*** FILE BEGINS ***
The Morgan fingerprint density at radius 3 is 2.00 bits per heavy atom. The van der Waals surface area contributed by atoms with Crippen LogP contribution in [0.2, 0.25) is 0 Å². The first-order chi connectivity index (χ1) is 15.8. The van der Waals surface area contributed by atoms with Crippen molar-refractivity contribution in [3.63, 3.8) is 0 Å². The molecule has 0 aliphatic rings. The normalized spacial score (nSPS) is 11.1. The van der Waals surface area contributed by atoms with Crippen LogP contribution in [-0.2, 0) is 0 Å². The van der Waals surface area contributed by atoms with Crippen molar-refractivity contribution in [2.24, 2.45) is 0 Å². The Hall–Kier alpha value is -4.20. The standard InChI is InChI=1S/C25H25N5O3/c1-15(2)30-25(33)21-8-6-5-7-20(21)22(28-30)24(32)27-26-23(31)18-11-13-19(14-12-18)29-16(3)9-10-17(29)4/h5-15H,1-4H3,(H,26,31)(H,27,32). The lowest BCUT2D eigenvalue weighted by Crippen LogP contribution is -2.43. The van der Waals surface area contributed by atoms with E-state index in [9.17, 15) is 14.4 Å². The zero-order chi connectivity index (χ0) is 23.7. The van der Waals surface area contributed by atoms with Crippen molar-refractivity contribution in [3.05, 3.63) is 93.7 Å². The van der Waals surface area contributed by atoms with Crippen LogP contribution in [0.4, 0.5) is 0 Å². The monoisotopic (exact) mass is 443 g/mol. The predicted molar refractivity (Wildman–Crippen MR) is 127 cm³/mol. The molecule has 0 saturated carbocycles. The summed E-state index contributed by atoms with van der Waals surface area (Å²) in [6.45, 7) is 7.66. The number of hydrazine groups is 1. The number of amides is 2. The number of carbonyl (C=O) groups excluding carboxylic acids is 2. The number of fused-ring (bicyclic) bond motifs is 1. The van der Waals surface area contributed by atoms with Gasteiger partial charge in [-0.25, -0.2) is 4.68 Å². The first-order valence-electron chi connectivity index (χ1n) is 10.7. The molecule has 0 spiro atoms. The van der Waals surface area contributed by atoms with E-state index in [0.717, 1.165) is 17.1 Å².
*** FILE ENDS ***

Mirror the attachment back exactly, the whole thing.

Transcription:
The Morgan fingerprint density at radius 3 is 2.00 bits per heavy atom. The van der Waals surface area contributed by atoms with Crippen LogP contribution in [0.2, 0.25) is 0 Å². The first-order chi connectivity index (χ1) is 15.8. The van der Waals surface area contributed by atoms with Crippen molar-refractivity contribution in [3.63, 3.8) is 0 Å². The molecule has 0 aliphatic rings. The normalized spacial score (nSPS) is 11.1. The van der Waals surface area contributed by atoms with Crippen LogP contribution in [-0.2, 0) is 0 Å². The van der Waals surface area contributed by atoms with Crippen molar-refractivity contribution in [2.24, 2.45) is 0 Å². The Hall–Kier alpha value is -4.20. The standard InChI is InChI=1S/C25H25N5O3/c1-15(2)30-25(33)21-8-6-5-7-20(21)22(28-30)24(32)27-26-23(31)18-11-13-19(14-12-18)29-16(3)9-10-17(29)4/h5-15H,1-4H3,(H,26,31)(H,27,32). The lowest BCUT2D eigenvalue weighted by Crippen LogP contribution is -2.43. The van der Waals surface area contributed by atoms with E-state index in [9.17, 15) is 14.4 Å². The zero-order chi connectivity index (χ0) is 23.7. The van der Waals surface area contributed by atoms with Crippen molar-refractivity contribution in [3.05, 3.63) is 93.7 Å². The van der Waals surface area contributed by atoms with Crippen LogP contribution in [0.4, 0.5) is 0 Å². The monoisotopic (exact) mass is 443 g/mol. The predicted molar refractivity (Wildman–Crippen MR) is 127 cm³/mol. The molecule has 0 saturated carbocycles. The summed E-state index contributed by atoms with van der Waals surface area (Å²) in [6.45, 7) is 7.66. The number of hydrazine groups is 1. The number of amides is 2. The number of carbonyl (C=O) groups excluding carboxylic acids is 2. The number of fused-ring (bicyclic) bond motifs is 1. The van der Waals surface area contributed by atoms with Gasteiger partial charge in [-0.25, -0.2) is 4.68 Å². The first-order valence-electron chi connectivity index (χ1n) is 10.7. The molecule has 0 spiro atoms. The van der Waals surface area contributed by atoms with E-state index in [0.717, 1.165) is 17.1 Å².